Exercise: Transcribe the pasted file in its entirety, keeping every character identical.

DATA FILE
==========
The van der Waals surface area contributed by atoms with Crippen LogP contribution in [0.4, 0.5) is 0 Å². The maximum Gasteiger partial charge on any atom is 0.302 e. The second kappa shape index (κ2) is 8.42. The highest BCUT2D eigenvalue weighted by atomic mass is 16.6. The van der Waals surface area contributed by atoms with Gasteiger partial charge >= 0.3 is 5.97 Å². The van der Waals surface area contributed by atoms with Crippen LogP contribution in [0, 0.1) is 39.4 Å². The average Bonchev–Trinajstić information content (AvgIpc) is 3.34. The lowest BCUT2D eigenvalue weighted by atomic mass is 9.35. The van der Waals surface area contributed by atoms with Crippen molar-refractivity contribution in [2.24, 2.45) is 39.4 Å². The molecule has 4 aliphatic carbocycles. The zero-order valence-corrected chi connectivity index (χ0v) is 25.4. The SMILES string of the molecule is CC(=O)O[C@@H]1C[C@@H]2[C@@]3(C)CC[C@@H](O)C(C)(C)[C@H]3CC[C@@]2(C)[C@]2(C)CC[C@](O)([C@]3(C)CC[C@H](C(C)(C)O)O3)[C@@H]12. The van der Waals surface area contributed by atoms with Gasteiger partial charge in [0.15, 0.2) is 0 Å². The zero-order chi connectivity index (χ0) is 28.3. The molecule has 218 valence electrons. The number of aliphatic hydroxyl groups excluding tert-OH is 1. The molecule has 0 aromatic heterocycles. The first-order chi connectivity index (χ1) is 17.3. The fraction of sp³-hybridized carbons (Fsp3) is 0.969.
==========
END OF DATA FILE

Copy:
The van der Waals surface area contributed by atoms with Crippen LogP contribution in [0.4, 0.5) is 0 Å². The maximum Gasteiger partial charge on any atom is 0.302 e. The second kappa shape index (κ2) is 8.42. The highest BCUT2D eigenvalue weighted by atomic mass is 16.6. The van der Waals surface area contributed by atoms with Gasteiger partial charge >= 0.3 is 5.97 Å². The van der Waals surface area contributed by atoms with Crippen LogP contribution in [0, 0.1) is 39.4 Å². The average Bonchev–Trinajstić information content (AvgIpc) is 3.34. The lowest BCUT2D eigenvalue weighted by atomic mass is 9.35. The van der Waals surface area contributed by atoms with Crippen molar-refractivity contribution in [2.24, 2.45) is 39.4 Å². The molecule has 4 aliphatic carbocycles. The zero-order valence-corrected chi connectivity index (χ0v) is 25.4. The SMILES string of the molecule is CC(=O)O[C@@H]1C[C@@H]2[C@@]3(C)CC[C@@H](O)C(C)(C)[C@H]3CC[C@@]2(C)[C@]2(C)CC[C@](O)([C@]3(C)CC[C@H](C(C)(C)O)O3)[C@@H]12. The van der Waals surface area contributed by atoms with Gasteiger partial charge in [0.15, 0.2) is 0 Å². The zero-order chi connectivity index (χ0) is 28.3. The molecule has 218 valence electrons. The number of aliphatic hydroxyl groups excluding tert-OH is 1. The molecule has 0 aromatic heterocycles. The first-order chi connectivity index (χ1) is 17.3. The fraction of sp³-hybridized carbons (Fsp3) is 0.969.